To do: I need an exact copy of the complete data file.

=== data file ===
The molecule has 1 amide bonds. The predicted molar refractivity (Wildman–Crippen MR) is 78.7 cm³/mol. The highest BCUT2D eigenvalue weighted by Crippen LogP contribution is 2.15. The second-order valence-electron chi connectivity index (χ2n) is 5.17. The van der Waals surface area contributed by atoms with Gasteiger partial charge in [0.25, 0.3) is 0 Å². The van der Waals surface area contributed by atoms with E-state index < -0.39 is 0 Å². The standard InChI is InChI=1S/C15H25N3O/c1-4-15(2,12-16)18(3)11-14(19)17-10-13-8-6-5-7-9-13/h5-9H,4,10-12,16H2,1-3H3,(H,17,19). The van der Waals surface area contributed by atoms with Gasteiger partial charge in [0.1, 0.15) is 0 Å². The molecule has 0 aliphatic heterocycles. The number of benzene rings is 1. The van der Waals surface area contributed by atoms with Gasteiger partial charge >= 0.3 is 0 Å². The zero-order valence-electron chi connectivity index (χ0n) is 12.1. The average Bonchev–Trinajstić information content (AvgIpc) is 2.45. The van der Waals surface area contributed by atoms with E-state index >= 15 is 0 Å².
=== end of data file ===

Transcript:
The molecule has 1 amide bonds. The predicted molar refractivity (Wildman–Crippen MR) is 78.7 cm³/mol. The highest BCUT2D eigenvalue weighted by Crippen LogP contribution is 2.15. The second-order valence-electron chi connectivity index (χ2n) is 5.17. The van der Waals surface area contributed by atoms with Gasteiger partial charge in [0.25, 0.3) is 0 Å². The van der Waals surface area contributed by atoms with E-state index < -0.39 is 0 Å². The standard InChI is InChI=1S/C15H25N3O/c1-4-15(2,12-16)18(3)11-14(19)17-10-13-8-6-5-7-9-13/h5-9H,4,10-12,16H2,1-3H3,(H,17,19). The van der Waals surface area contributed by atoms with Gasteiger partial charge in [0.1, 0.15) is 0 Å². The molecule has 0 aliphatic heterocycles. The number of benzene rings is 1. The van der Waals surface area contributed by atoms with Gasteiger partial charge >= 0.3 is 0 Å². The zero-order valence-electron chi connectivity index (χ0n) is 12.1. The average Bonchev–Trinajstić information content (AvgIpc) is 2.45. The van der Waals surface area contributed by atoms with E-state index >= 15 is 0 Å².